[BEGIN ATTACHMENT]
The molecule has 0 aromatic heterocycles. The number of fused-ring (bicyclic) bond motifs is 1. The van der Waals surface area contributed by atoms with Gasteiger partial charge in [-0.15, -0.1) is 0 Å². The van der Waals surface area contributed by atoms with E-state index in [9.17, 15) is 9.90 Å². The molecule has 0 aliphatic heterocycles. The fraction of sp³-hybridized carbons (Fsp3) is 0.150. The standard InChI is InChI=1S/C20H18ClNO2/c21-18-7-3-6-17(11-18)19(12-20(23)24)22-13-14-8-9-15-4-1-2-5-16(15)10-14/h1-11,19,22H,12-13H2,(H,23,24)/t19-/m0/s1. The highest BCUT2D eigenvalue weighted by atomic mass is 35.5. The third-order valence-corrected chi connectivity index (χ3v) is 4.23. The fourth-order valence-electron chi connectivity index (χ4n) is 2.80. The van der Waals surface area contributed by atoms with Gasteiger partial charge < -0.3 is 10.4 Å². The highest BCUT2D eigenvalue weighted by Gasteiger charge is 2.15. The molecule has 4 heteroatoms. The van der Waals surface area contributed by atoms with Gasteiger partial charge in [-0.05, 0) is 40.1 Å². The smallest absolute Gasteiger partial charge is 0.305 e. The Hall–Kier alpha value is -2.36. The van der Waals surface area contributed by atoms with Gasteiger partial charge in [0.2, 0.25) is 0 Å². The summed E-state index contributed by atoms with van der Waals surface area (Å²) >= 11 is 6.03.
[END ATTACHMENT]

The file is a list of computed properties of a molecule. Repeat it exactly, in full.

The molecule has 0 aromatic heterocycles. The number of fused-ring (bicyclic) bond motifs is 1. The van der Waals surface area contributed by atoms with Gasteiger partial charge in [-0.15, -0.1) is 0 Å². The van der Waals surface area contributed by atoms with E-state index in [9.17, 15) is 9.90 Å². The molecule has 0 aliphatic heterocycles. The fraction of sp³-hybridized carbons (Fsp3) is 0.150. The standard InChI is InChI=1S/C20H18ClNO2/c21-18-7-3-6-17(11-18)19(12-20(23)24)22-13-14-8-9-15-4-1-2-5-16(15)10-14/h1-11,19,22H,12-13H2,(H,23,24)/t19-/m0/s1. The highest BCUT2D eigenvalue weighted by atomic mass is 35.5. The third-order valence-corrected chi connectivity index (χ3v) is 4.23. The fourth-order valence-electron chi connectivity index (χ4n) is 2.80. The van der Waals surface area contributed by atoms with Gasteiger partial charge < -0.3 is 10.4 Å². The highest BCUT2D eigenvalue weighted by Gasteiger charge is 2.15. The molecule has 4 heteroatoms. The van der Waals surface area contributed by atoms with Gasteiger partial charge in [-0.05, 0) is 40.1 Å². The smallest absolute Gasteiger partial charge is 0.305 e. The Hall–Kier alpha value is -2.36. The van der Waals surface area contributed by atoms with Gasteiger partial charge in [0.2, 0.25) is 0 Å². The summed E-state index contributed by atoms with van der Waals surface area (Å²) >= 11 is 6.03.